Journal Club: School switch to low-fat milk reduces calorie and fat intake

April 1, 2010

During the 2005-2006 school year, the New York City Department of Education removed whole milk from cafeterias in all the city's public schools.

During the 2005-2006 school year, the New York City (NYC) Department of Education removed whole milk from cafeterias in all the city's public schools, which served about 1.1 million children. An analysis of system-wide school milk purchasing data showed that by substituting low-fat for whole milk and switching from low-fat to fat-free chocolate milk, each of the NYC public school students who drink milk was served an estimated 5,960 fewer calories and 619 fewer grams of fat in 2009 than they were in 2004. For each student who drinks white milk once each school day, the switch averted 7,089 calories and 922 grams of fat each year, and for each student who drinks chocolate milk, 4,900 calories and 448 grams of fat. In addition, school milk purchases per student per year increased by 1.3% in fiscal year 2009 compared with 2004 purchases.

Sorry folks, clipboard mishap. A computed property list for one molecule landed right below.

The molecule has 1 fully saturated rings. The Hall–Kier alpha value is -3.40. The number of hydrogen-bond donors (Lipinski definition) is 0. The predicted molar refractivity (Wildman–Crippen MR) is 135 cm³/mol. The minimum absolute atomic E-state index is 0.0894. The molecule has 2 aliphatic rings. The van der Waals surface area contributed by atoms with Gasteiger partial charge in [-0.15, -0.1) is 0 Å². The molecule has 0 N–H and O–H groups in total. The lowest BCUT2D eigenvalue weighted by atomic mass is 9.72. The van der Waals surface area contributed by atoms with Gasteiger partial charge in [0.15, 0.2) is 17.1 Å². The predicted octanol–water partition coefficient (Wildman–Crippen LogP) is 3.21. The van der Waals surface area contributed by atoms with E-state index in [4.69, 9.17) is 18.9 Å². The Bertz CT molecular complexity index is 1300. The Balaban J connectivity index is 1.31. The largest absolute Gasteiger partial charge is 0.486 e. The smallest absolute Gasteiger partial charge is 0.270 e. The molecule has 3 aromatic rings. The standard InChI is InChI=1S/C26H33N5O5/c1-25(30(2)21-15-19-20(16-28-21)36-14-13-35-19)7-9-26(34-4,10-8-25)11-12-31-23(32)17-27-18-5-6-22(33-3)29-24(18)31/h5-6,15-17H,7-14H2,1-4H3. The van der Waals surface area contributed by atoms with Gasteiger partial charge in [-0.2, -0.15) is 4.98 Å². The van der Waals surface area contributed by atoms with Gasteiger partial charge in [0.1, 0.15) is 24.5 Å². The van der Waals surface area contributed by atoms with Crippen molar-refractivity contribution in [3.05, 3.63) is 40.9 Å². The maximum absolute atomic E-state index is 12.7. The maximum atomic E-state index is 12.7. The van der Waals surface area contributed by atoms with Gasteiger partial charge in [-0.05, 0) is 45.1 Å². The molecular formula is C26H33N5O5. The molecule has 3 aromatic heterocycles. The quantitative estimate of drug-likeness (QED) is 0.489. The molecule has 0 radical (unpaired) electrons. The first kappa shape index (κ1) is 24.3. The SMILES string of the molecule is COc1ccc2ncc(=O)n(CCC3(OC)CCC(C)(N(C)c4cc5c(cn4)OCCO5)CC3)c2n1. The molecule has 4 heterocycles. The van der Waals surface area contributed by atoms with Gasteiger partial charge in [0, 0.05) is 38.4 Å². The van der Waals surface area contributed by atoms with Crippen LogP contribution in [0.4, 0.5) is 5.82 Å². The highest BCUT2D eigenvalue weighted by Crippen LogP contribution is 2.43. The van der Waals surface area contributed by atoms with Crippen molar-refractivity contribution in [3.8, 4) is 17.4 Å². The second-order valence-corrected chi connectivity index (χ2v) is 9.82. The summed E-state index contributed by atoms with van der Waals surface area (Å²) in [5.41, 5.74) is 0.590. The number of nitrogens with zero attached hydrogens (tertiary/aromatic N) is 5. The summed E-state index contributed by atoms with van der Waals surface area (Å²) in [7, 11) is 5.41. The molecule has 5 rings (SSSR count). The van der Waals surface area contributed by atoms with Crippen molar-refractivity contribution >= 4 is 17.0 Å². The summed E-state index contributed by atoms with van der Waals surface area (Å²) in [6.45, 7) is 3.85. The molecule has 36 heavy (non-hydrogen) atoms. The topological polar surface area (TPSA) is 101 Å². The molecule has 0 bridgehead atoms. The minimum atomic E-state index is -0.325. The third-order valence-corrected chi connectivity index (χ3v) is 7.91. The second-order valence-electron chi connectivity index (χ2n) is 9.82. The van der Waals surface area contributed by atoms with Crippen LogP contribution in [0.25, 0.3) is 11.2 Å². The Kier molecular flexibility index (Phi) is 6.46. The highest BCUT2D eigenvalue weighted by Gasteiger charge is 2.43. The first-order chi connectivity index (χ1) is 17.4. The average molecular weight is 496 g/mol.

The milk changes began in the Bronx and Manhattan in the fall of 2005 and in Queens, Brooklyn, and Staten Island in February 2006. Fiscal year 2006 was the first full school year in which whole milk was phased out in all 5 boroughs. Milk industry advocates and other observers predicted that the switch would cause student milk consumption to decline. Although these predictions were borne out from 2004 to 2006 with an 8% decline, student school milk purchases gradually increased thereafter (Centers for Disease Control and Prevention. MMWR Morb Mortal Wkly Rep. 2010;59[3]:70-73).

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